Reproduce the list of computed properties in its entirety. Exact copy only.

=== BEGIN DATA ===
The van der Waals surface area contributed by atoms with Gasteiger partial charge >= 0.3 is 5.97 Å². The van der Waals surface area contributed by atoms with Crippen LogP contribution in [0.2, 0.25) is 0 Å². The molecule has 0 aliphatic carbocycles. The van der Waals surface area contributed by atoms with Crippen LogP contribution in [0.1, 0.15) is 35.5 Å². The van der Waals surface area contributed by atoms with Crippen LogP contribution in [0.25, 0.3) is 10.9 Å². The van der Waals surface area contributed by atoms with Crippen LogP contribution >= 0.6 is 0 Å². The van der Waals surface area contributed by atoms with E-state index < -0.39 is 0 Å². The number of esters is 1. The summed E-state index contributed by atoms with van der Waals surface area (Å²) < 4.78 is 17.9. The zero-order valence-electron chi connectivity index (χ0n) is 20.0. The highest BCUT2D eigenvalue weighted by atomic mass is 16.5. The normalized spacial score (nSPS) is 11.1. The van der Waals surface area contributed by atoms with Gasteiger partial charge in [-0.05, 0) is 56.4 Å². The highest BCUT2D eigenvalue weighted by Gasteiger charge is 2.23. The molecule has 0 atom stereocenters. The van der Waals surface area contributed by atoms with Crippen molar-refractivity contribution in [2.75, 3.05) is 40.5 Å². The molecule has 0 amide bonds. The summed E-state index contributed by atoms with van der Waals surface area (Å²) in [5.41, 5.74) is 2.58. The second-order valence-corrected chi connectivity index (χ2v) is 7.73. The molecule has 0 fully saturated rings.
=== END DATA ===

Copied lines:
The van der Waals surface area contributed by atoms with Gasteiger partial charge >= 0.3 is 5.97 Å². The van der Waals surface area contributed by atoms with Crippen LogP contribution in [0.2, 0.25) is 0 Å². The molecule has 0 aliphatic carbocycles. The van der Waals surface area contributed by atoms with Crippen LogP contribution in [0.1, 0.15) is 35.5 Å². The van der Waals surface area contributed by atoms with Crippen LogP contribution in [0.25, 0.3) is 10.9 Å². The van der Waals surface area contributed by atoms with Crippen LogP contribution >= 0.6 is 0 Å². The van der Waals surface area contributed by atoms with E-state index < -0.39 is 0 Å². The number of esters is 1. The summed E-state index contributed by atoms with van der Waals surface area (Å²) < 4.78 is 17.9. The zero-order valence-electron chi connectivity index (χ0n) is 20.0. The highest BCUT2D eigenvalue weighted by atomic mass is 16.5. The normalized spacial score (nSPS) is 11.1. The van der Waals surface area contributed by atoms with Gasteiger partial charge in [-0.05, 0) is 56.4 Å². The highest BCUT2D eigenvalue weighted by Gasteiger charge is 2.23. The molecule has 0 atom stereocenters. The van der Waals surface area contributed by atoms with Crippen molar-refractivity contribution in [2.75, 3.05) is 40.5 Å². The molecule has 0 amide bonds. The summed E-state index contributed by atoms with van der Waals surface area (Å²) in [5.41, 5.74) is 2.58. The second-order valence-corrected chi connectivity index (χ2v) is 7.73. The molecule has 0 fully saturated rings.